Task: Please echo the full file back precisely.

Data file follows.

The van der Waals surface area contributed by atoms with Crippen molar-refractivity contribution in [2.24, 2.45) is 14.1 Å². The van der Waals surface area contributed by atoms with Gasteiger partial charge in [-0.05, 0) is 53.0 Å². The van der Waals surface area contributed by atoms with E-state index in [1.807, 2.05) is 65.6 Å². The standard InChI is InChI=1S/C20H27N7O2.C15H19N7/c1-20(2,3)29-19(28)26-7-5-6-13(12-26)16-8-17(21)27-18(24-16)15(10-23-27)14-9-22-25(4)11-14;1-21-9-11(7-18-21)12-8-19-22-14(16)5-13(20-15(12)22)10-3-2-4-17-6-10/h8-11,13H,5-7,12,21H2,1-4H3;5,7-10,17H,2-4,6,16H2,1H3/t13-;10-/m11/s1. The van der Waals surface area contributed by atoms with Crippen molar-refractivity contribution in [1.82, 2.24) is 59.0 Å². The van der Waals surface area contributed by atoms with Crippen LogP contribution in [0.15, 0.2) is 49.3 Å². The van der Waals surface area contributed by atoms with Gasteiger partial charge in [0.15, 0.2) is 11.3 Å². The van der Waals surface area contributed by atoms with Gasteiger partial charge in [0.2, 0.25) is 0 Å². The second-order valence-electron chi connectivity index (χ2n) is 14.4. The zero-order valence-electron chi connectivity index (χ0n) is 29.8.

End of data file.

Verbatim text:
The van der Waals surface area contributed by atoms with Crippen molar-refractivity contribution in [2.24, 2.45) is 14.1 Å². The van der Waals surface area contributed by atoms with Gasteiger partial charge in [-0.05, 0) is 53.0 Å². The van der Waals surface area contributed by atoms with E-state index in [1.807, 2.05) is 65.6 Å². The standard InChI is InChI=1S/C20H27N7O2.C15H19N7/c1-20(2,3)29-19(28)26-7-5-6-13(12-26)16-8-17(21)27-18(24-16)15(10-23-27)14-9-22-25(4)11-14;1-21-9-11(7-18-21)12-8-19-22-14(16)5-13(20-15(12)22)10-3-2-4-17-6-10/h8-11,13H,5-7,12,21H2,1-4H3;5,7-10,17H,2-4,6,16H2,1H3/t13-;10-/m11/s1. The van der Waals surface area contributed by atoms with Crippen molar-refractivity contribution in [1.82, 2.24) is 59.0 Å². The van der Waals surface area contributed by atoms with Crippen LogP contribution in [0.15, 0.2) is 49.3 Å². The van der Waals surface area contributed by atoms with Gasteiger partial charge in [0.15, 0.2) is 11.3 Å². The van der Waals surface area contributed by atoms with Gasteiger partial charge in [0.2, 0.25) is 0 Å². The second-order valence-electron chi connectivity index (χ2n) is 14.4. The zero-order valence-electron chi connectivity index (χ0n) is 29.8.